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United States v. GSC Construction, Inc.

United States District Court, M.D. Georgia, Columbus Division

November 16, 2017

GSC CONSTRUCTION, INC., and ALLIED WORLD SPECIALTY INSURANCE COMPANY, f/k/a Darwin National Assurance Company, Defendants.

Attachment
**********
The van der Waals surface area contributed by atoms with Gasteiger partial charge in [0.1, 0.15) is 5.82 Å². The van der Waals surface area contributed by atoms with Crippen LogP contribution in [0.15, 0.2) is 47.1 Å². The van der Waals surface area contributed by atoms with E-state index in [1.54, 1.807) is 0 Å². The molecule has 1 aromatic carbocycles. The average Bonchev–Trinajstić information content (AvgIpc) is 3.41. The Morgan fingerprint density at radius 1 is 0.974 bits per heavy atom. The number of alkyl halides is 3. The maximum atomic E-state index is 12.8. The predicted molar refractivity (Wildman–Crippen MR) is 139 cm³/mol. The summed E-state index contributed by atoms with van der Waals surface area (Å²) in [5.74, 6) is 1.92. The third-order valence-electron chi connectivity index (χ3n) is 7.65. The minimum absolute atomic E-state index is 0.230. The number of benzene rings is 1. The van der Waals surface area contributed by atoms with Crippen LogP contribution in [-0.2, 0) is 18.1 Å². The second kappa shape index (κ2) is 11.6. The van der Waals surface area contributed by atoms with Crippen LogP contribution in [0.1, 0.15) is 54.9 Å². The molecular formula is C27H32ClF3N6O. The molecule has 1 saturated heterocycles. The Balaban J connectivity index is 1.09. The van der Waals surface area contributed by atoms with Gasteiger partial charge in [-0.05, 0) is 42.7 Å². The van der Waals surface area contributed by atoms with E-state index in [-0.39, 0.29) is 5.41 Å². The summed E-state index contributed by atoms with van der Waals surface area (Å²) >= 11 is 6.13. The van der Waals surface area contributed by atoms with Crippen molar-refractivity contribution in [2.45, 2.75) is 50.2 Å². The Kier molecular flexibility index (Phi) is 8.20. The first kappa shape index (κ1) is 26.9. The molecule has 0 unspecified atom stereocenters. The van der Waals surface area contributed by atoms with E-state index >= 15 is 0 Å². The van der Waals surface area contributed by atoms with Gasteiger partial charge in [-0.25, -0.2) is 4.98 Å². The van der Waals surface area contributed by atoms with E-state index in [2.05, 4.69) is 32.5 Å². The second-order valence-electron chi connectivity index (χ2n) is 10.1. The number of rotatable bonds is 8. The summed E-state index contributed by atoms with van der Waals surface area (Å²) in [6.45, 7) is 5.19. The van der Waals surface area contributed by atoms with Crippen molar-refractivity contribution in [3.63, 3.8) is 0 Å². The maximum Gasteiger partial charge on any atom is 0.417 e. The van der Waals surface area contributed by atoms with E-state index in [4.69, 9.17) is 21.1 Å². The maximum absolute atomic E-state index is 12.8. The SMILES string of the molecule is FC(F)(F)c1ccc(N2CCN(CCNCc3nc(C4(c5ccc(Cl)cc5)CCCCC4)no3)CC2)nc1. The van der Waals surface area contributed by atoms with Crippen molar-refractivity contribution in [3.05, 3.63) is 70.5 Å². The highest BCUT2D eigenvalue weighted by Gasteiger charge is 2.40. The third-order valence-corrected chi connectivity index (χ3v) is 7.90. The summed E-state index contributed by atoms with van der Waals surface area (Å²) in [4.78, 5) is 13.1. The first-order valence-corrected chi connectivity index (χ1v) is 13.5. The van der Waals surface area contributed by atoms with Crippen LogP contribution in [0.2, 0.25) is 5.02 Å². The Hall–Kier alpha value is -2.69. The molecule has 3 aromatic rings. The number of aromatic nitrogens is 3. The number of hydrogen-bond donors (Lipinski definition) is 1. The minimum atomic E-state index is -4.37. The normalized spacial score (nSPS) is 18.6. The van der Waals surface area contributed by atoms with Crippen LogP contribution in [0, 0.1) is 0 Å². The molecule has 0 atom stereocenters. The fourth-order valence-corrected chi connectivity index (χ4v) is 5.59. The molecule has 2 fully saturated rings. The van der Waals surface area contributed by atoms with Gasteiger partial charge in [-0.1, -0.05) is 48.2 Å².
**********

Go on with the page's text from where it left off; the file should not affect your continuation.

In November 2014, the United States Army Corps of Engineers (“Army”) awarded a contract for a renovation project on Fort Benning to Defendant GSC Construction (“GSC”). Pursuant to the Miller Act, 40 U.S.C. § 3131-34, GSC posted performance and payment bonds, with Defendant Allied World Specialty Insurance Company (“Allied”) as surety. As part of the renovation, the Army required GSC to install storage lockers in the buildings. GSC solicited quotes from multiple subcontractors for the manufacture and installation of lockers that complied with the contract specifications. GSC submitted various locker options to the Army that GSC believed complied with the specifications. Nevertheless, the Army rejected all but the most expensive option, a storage locker with woven wire mesh manufactured by Plaintiff Debourgh Manufacturing Company (“Debourgh”). The woven wire lockers cost $321, 943.52. After completion of the project, GSC only paid Debourgh $172, 494.07. Debourgh subsequently brought this action and alleged claims of breach of contract and quantum meruit. Debourgh also brought a claim on the Miller Act payment bond. Debourgh also sued for unexpected costs it allegedly incurred during installation and for an award of attorney's fees. Defendants contend that Debourgh improperly caused the Army to reject the lower-cost proposals and to insist on Debourgh's more expensive product. GSC therefore argues that Debourgh should be equitably estopped from recovery. GSC also brought a counterclaim against Debourgh for tortious interference with its contract with the Army. Debourgh filed a Motion for Partial Summary Judgment on its Miller Act claim, against GSC's counterclaim, and for the costs of the action (ECF No. 17). Because Defendants cannot establish that Debourgh's communications with the Army influenced the Army's requirement for woven wire mesh lockers, the Court grants Debourgh's motion with respect to its Miller Act claim and GSC's counterclaim. Further, because Defendants pointed to no evidence or law to the contrary, the Court concludes that Debourgh is entitled to accrued finance charges on GSC's unpaid balance. Finally, the Court denies Debourgh's motion for costs pending the outcome of Debourgh's remaining claims.